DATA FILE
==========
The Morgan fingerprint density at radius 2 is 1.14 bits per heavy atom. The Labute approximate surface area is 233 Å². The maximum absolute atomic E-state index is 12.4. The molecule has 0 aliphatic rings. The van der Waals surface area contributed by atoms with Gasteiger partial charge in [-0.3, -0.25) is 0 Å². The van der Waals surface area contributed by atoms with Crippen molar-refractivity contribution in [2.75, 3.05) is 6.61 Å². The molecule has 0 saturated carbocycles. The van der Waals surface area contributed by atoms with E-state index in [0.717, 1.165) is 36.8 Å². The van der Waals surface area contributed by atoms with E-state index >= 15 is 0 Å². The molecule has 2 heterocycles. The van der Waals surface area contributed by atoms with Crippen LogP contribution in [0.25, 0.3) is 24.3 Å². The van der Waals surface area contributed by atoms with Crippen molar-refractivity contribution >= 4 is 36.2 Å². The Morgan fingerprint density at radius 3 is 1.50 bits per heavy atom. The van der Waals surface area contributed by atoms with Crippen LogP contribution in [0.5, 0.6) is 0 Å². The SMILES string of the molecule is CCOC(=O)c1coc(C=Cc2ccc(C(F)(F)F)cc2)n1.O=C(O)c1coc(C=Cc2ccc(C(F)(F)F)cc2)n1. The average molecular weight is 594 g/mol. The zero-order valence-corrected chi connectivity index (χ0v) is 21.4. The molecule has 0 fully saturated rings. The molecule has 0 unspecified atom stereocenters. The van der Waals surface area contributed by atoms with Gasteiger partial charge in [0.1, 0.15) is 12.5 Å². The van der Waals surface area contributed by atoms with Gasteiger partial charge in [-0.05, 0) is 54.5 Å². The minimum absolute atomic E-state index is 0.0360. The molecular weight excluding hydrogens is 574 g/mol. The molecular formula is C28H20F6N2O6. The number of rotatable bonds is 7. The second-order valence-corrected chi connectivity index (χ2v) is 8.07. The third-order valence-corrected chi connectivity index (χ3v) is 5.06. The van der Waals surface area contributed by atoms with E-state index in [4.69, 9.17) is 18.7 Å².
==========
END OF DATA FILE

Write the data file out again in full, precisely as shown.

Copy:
The Morgan fingerprint density at radius 2 is 1.14 bits per heavy atom. The Labute approximate surface area is 233 Å². The maximum absolute atomic E-state index is 12.4. The molecule has 0 aliphatic rings. The van der Waals surface area contributed by atoms with Gasteiger partial charge in [-0.3, -0.25) is 0 Å². The van der Waals surface area contributed by atoms with Crippen molar-refractivity contribution in [2.75, 3.05) is 6.61 Å². The molecule has 0 saturated carbocycles. The van der Waals surface area contributed by atoms with E-state index in [0.717, 1.165) is 36.8 Å². The van der Waals surface area contributed by atoms with E-state index >= 15 is 0 Å². The molecule has 2 heterocycles. The van der Waals surface area contributed by atoms with Crippen LogP contribution in [0.25, 0.3) is 24.3 Å². The van der Waals surface area contributed by atoms with Crippen molar-refractivity contribution >= 4 is 36.2 Å². The Morgan fingerprint density at radius 3 is 1.50 bits per heavy atom. The van der Waals surface area contributed by atoms with Crippen LogP contribution in [0.5, 0.6) is 0 Å². The SMILES string of the molecule is CCOC(=O)c1coc(C=Cc2ccc(C(F)(F)F)cc2)n1.O=C(O)c1coc(C=Cc2ccc(C(F)(F)F)cc2)n1. The average molecular weight is 594 g/mol. The zero-order valence-corrected chi connectivity index (χ0v) is 21.4. The molecule has 0 fully saturated rings. The molecule has 0 unspecified atom stereocenters. The van der Waals surface area contributed by atoms with Gasteiger partial charge in [0.1, 0.15) is 12.5 Å². The van der Waals surface area contributed by atoms with Gasteiger partial charge in [-0.05, 0) is 54.5 Å². The minimum absolute atomic E-state index is 0.0360. The molecular weight excluding hydrogens is 574 g/mol. The molecular formula is C28H20F6N2O6. The number of rotatable bonds is 7. The second-order valence-corrected chi connectivity index (χ2v) is 8.07. The third-order valence-corrected chi connectivity index (χ3v) is 5.06. The van der Waals surface area contributed by atoms with E-state index in [4.69, 9.17) is 18.7 Å².